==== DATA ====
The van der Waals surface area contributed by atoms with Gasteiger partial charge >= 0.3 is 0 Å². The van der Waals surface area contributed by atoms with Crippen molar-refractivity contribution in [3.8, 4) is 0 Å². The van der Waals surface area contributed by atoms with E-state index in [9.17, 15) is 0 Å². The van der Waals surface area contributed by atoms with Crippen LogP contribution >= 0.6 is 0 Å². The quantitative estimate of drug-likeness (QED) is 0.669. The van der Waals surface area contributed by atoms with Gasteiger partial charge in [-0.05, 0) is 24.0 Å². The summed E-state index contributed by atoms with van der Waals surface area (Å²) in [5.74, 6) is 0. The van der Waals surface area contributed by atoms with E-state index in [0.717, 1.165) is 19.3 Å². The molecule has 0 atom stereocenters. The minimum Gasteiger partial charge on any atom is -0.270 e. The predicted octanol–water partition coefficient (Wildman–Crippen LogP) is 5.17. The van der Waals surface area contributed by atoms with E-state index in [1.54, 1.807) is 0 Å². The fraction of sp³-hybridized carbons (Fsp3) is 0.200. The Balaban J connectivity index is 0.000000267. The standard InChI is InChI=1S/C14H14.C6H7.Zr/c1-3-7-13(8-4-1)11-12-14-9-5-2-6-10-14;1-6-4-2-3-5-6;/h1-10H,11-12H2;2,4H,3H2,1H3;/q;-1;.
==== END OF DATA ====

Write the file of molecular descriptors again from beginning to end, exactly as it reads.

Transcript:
The van der Waals surface area contributed by atoms with Gasteiger partial charge >= 0.3 is 0 Å². The van der Waals surface area contributed by atoms with Crippen molar-refractivity contribution in [3.8, 4) is 0 Å². The van der Waals surface area contributed by atoms with E-state index in [9.17, 15) is 0 Å². The van der Waals surface area contributed by atoms with Crippen LogP contribution >= 0.6 is 0 Å². The quantitative estimate of drug-likeness (QED) is 0.669. The van der Waals surface area contributed by atoms with Gasteiger partial charge in [-0.05, 0) is 24.0 Å². The summed E-state index contributed by atoms with van der Waals surface area (Å²) in [5.74, 6) is 0. The van der Waals surface area contributed by atoms with E-state index in [0.717, 1.165) is 19.3 Å². The molecule has 0 atom stereocenters. The minimum Gasteiger partial charge on any atom is -0.270 e. The predicted octanol–water partition coefficient (Wildman–Crippen LogP) is 5.17. The van der Waals surface area contributed by atoms with E-state index in [1.54, 1.807) is 0 Å². The fraction of sp³-hybridized carbons (Fsp3) is 0.200. The Balaban J connectivity index is 0.000000267. The standard InChI is InChI=1S/C14H14.C6H7.Zr/c1-3-7-13(8-4-1)11-12-14-9-5-2-6-10-14;1-6-4-2-3-5-6;/h1-10H,11-12H2;2,4H,3H2,1H3;/q;-1;.